https://twitter.com/MSF_Sea/status/1314245456189415424

      The local aid organizations agree the living conditions are not humane despite promises by the Greek Immigration Ministry to provide “decent conditions,” medical care and sufficient food. “Enough is enough!” several aid organizations, including MSF, say in a joint statement. “We reaffirm our call to move these people to safe and decent housing. Other European countries must also accept those seeking protection in order to relieve the situation on the Greek islands.”

      Appeal to EU

      About 2,500 refugees housed at the Kara Tepe camp have been transferred to other accommodation within the EU since September, and 1,300 are expected to leave the camp soon, according to the Greek Migration Ministry. Germany agreed to take in 1,500 refugees from Greece; France expects 900.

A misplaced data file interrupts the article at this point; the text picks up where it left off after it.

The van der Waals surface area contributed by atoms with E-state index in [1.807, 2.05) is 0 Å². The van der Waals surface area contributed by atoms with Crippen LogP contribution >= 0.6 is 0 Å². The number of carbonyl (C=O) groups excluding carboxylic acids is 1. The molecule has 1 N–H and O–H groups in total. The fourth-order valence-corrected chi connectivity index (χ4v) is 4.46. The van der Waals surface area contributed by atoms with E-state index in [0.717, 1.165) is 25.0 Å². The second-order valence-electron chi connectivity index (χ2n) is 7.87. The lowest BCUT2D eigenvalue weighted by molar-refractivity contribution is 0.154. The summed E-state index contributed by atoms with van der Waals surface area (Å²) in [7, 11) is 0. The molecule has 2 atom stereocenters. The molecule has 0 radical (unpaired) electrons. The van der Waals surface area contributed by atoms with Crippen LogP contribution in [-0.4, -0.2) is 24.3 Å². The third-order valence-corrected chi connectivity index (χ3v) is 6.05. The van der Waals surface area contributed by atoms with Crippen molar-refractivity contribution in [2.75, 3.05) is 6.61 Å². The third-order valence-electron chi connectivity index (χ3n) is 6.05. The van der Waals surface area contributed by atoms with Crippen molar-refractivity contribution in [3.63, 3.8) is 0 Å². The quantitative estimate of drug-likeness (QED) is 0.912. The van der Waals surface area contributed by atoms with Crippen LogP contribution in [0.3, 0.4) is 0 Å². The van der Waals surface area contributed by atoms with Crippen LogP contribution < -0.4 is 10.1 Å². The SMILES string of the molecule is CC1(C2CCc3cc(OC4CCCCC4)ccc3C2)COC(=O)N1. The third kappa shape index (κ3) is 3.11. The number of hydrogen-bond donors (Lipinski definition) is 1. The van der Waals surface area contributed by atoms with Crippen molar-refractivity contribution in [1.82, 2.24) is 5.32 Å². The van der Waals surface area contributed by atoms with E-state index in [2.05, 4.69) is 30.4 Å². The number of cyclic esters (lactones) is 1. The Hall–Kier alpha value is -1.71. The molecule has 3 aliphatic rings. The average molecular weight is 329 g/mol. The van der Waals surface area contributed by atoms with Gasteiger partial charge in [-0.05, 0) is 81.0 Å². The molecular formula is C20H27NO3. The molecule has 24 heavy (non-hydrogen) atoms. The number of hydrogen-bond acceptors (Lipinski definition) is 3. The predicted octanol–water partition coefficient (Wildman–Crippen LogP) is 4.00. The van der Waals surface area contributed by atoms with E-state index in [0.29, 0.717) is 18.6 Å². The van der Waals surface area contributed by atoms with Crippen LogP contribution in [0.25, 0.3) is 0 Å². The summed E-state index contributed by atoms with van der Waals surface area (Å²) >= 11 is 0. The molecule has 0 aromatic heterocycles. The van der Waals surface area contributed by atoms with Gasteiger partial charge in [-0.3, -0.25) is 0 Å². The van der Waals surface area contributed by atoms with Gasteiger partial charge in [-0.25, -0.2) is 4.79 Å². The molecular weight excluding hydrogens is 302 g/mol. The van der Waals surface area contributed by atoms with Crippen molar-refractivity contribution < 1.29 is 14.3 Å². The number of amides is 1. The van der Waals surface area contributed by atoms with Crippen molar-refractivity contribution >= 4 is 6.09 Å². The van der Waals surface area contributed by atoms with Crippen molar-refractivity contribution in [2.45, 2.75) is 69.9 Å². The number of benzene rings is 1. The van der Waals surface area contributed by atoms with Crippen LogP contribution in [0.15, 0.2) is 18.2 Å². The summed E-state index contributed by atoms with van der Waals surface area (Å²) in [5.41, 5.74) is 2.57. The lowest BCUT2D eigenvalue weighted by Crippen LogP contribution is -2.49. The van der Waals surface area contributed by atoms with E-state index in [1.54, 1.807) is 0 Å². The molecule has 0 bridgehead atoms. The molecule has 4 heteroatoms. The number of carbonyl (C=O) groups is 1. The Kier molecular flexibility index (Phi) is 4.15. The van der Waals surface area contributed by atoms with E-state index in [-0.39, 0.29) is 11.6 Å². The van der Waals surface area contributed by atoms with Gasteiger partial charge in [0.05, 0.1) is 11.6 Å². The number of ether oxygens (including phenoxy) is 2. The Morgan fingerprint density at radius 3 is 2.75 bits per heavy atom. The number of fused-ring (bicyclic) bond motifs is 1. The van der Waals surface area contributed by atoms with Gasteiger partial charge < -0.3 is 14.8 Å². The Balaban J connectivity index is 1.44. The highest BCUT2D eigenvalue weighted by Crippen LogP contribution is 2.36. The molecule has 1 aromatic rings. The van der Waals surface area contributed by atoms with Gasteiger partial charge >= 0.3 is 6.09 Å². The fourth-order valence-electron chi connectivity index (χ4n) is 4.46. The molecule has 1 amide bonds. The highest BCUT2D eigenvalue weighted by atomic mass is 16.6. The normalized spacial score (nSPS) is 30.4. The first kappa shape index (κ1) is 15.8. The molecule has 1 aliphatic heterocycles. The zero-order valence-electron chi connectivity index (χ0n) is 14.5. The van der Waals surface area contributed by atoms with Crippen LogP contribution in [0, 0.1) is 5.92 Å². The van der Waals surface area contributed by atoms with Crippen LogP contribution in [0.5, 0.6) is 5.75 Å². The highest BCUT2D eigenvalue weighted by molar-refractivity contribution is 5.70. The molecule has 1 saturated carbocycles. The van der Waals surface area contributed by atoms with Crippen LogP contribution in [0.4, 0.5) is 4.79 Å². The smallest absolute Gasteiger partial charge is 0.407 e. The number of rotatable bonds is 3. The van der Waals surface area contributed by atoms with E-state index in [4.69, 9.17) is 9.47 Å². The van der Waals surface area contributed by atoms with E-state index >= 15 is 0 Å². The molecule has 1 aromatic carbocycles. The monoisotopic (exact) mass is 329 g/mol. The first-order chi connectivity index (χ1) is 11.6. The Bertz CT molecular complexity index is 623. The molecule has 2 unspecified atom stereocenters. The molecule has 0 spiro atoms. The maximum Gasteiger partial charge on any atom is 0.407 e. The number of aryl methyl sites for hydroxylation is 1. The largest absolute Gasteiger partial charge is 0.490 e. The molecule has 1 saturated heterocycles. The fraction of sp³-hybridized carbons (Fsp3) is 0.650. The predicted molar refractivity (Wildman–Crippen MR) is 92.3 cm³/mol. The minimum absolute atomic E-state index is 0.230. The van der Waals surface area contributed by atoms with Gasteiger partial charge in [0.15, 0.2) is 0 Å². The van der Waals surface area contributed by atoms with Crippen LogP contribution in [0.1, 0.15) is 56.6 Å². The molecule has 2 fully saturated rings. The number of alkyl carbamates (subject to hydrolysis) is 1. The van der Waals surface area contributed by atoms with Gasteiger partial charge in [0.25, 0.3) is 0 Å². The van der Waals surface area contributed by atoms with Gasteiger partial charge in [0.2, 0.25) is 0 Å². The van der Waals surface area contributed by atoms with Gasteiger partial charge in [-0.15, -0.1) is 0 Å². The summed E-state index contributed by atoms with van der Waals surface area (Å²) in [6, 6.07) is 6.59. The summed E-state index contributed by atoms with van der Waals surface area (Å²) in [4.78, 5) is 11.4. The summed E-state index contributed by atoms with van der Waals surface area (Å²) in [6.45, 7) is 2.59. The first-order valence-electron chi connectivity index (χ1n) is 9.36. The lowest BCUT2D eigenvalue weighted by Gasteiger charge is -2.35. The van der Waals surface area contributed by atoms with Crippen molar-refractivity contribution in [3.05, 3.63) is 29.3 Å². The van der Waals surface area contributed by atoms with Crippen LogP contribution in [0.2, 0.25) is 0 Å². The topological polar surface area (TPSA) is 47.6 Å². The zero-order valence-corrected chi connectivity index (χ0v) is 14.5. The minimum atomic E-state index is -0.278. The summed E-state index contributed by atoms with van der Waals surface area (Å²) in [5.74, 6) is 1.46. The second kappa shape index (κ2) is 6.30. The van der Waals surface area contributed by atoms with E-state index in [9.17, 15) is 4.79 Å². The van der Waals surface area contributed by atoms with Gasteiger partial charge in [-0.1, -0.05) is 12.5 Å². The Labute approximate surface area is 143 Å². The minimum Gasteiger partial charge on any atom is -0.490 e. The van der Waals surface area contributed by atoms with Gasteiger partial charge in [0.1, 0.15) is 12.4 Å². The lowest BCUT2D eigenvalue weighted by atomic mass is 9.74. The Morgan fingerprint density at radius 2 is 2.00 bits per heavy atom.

The aid organizations argue that is not enough. They call on EU leaders and member state to stop sealing off the Greek islands and reinforcing the bloc’s external borders. For the time being, however, nothing is likely to change at the Kara Tepe camp. The waiting continues, along with hopes that the next rain will not flood everything again.

      https://www.dw.com/en/lesbos-is-another-moria-in-the-making/a-55249863

    • Deutsche Welle publie un article sur les dénonciations de la situation inhumaine au camp de Kara Tepe à Lesbos et sur l’appel dit ‘Appel de Noël’ de 240 parlementaires du Bundestag de tout bord qui demandent d’accueillir plus de réfugiés venant des îles grecques

      Γερμανική κριτική για την κατάσταση στο Καρά Τεπέ